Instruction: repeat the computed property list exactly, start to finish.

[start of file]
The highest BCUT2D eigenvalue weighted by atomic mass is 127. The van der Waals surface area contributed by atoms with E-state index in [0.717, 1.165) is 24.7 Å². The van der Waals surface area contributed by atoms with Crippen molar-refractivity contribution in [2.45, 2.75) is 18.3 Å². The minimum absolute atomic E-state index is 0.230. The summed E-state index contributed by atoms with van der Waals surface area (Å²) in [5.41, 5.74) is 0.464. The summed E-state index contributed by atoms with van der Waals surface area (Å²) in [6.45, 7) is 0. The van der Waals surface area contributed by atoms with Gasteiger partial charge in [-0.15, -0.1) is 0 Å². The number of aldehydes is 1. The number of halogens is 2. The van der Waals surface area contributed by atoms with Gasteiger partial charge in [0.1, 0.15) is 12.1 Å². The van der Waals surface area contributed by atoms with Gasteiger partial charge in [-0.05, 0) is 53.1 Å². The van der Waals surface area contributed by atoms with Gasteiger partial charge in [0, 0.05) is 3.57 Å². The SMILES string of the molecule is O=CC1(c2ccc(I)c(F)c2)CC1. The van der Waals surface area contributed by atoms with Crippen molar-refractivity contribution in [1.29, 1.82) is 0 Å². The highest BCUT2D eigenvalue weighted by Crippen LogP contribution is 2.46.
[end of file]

The highest BCUT2D eigenvalue weighted by atomic mass is 127. The van der Waals surface area contributed by atoms with E-state index in [0.717, 1.165) is 24.7 Å². The van der Waals surface area contributed by atoms with Crippen molar-refractivity contribution in [2.45, 2.75) is 18.3 Å². The minimum absolute atomic E-state index is 0.230. The summed E-state index contributed by atoms with van der Waals surface area (Å²) in [5.41, 5.74) is 0.464. The summed E-state index contributed by atoms with van der Waals surface area (Å²) in [6.45, 7) is 0. The van der Waals surface area contributed by atoms with Gasteiger partial charge in [-0.15, -0.1) is 0 Å². The number of aldehydes is 1. The number of halogens is 2. The van der Waals surface area contributed by atoms with Gasteiger partial charge in [0.1, 0.15) is 12.1 Å². The van der Waals surface area contributed by atoms with Gasteiger partial charge in [-0.05, 0) is 53.1 Å². The van der Waals surface area contributed by atoms with Gasteiger partial charge in [0, 0.05) is 3.57 Å². The SMILES string of the molecule is O=CC1(c2ccc(I)c(F)c2)CC1. The van der Waals surface area contributed by atoms with Crippen molar-refractivity contribution in [1.29, 1.82) is 0 Å². The highest BCUT2D eigenvalue weighted by Crippen LogP contribution is 2.46.